Grilled Cheese Combos
Setting up a grilled cheese bar is an easy and great idea; considering the endless varieties and combinations of cheeses, breads and other fillings, the options are nearly unlimited. All that’s needed to start: up to three breads, three types of cheeses and six to eight fillings. Here’s a few examples: Ham ‘N’ Jam-Multigrain bread + Swiss cheese + ham + seedless raspberry jam Sweet Chick-Honey wheat bread + American cheese + sliced deli chicken + dill pickles Spicy Cow-Sourdough bread + pepper jack cheese + roast beef + honey mustard.
Instead of buttering the outside of the bread, why not try mayo? It’ll be extra crispy. Instead of putting condiments inside the sandwich before grilling, consider using spreads and condiments as dipping sauces. Your grilled cheese will stay nice and crispy. Want some texture? Tuck in some crushed potato chips, crumbled crispy bacon or sliced almonds.
An electric griddle will maximize your cooking space and will take all the work away from that one skillet (the Farberware Family-size 14 x 14-inch Griddle is available at WalMart; retails for $25. Source: “The Big (Grilled) Cheese”-Relish, March 2016).
Renowned TV chef and cookbook author Melissa d’Arabian offers a few tips on extending a few leftovers into full-fledged dinners: Make a soup of any kind or type, with just a few strips of meat and a couple of chopped veggies (and seasoning, of course). Stir-fry-Add veggies, meat (diced or in strips) and an easy sauce-for example, take one-half cup of soy sauce, 1 minced clove of garlic, 2 Tbsp of lemon juice, 2 Tbsp brown sugar and 1 tsp sesame or olive oil. Combine all this; then serve over rice or noodles. The abovementioned mixture can also not only be used for soup and stir-fry; add it to a burrito bowl with rice, beans and salsa (Source: “ask melissa”-Relish, March 2016).
Three Easy-Peasy Meal Tips (from Curtis Stone)
1. A well-stocked kitchen can turn you into a supper superstar, Stone says. By keeping some basic components on hand, like pasta, condiments, fresh and aged cheeses, cheeses, canned tomatoes, lemons, garlic, etc., you’ll always be able to pull together a great dinner right away any time. 2. “I think people tend to fall into the trap of, ‘Well, I’ve cooked this before and I had some success with it, so I’ll cook the exact same thing over again,” says Stone. “People are nervous to branch outside their comfort zone.” Cookbooks are a good way to mix it up, Stone says with a wink. His recipes (and those of other chefs) for home-cooked dinners will help to expand your horizons. 3. Eat in season-“When things are in season, they taste the best,” Stone said. Going seasonal makes it easy to change up your go-to dishes. For example: Toss pasta with sausage and broccoli rabe in winter; in summer, pair it with fresh tomatoes, basil and mozzarella (Source: “Let’s Make Dinner fun Again!” by Alison Ashton-Parade, March 8, 2015).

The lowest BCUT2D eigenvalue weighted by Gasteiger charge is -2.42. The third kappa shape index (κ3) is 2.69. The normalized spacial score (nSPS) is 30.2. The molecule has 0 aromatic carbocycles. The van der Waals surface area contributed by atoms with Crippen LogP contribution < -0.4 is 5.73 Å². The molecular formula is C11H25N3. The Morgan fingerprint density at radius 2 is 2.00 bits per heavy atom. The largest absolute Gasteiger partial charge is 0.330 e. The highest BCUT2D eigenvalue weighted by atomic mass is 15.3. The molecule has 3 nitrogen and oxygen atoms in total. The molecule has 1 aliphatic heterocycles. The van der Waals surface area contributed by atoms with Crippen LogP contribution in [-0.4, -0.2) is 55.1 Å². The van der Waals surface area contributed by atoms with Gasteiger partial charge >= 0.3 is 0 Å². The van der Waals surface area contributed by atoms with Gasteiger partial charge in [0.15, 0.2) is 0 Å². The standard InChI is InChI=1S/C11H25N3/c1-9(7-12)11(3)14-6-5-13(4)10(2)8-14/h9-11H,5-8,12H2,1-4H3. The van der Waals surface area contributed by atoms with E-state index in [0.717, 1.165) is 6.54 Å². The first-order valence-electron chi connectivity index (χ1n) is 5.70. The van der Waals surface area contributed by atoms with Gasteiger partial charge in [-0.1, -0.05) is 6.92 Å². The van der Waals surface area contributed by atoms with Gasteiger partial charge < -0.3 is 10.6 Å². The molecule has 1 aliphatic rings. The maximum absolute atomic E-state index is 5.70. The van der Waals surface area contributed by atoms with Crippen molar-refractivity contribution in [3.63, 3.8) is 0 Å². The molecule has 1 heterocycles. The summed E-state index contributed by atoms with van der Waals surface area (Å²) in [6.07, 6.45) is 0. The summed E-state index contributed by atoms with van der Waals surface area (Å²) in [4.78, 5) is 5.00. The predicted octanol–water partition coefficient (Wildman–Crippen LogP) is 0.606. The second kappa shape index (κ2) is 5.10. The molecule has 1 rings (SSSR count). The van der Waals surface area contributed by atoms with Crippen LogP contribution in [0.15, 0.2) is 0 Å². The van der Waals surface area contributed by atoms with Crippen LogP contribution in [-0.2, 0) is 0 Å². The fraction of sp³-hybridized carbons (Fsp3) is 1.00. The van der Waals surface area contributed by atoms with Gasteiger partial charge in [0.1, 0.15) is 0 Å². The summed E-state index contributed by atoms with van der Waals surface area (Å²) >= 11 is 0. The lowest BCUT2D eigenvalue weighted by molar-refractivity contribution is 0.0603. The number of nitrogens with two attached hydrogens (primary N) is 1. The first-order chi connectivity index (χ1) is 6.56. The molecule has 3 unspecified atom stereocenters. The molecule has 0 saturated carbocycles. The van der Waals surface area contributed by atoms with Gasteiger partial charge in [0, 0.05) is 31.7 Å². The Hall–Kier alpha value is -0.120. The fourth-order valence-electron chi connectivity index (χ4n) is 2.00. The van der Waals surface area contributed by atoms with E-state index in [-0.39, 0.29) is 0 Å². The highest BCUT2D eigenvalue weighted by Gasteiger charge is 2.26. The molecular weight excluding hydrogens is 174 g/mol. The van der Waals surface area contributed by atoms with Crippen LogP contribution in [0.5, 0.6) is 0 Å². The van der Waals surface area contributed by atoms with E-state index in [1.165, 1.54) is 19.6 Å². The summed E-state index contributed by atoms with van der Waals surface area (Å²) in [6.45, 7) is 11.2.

Smart Food Choices
Did you know that 40 percent of overweight American adults are deficient in vitamins A, C, D, and E, calcium and magnesium (according to a recent study in the Journal of the American College of Nutrition)? Here’s a quick and easy guide to a remedy: Vitamin A can be found in meat, fish, dairy products and veggies. A helps bone growth and organs function; it also preserves vision. Vitamin C can be found in sweet potatoes, cantaloupe and citrus fruits. C is important for collagen production (keeps your skin healthy) and all the membranes in the body.
Vitamin D is contained in salmon, tuna, trout and other fatty fish, mushrooms, orange juice, fortified milk-and sunlight. Like Vitamin A, D also helps bone growth calcium absorption. Vitamin E is contained in almonds, sunflower seeds, avocado, peanuts and leafy green veggies. E fights off invading viruses and bacteria, helps widen blood vessels and prevents blood from clotting within them. Calcium’s found in cheese, kale, milk, yogurt, broccoli, canned sardines, salmon, fortified cereals and fruit juices. Calcium helps the body do everything from clotting blood to building strong bones. Magnesium can be found in dark chocolate, veggies like squash and broccoli, legumes and whole grains. And magnesium’s necessary for more than 300 chemical reactions in the body, helping the heart function better and protecting blood vessels, among other things (Source: “Stay Healthy-Smart Food” by Lambeth Hochwald-Parade, March 8, 2015).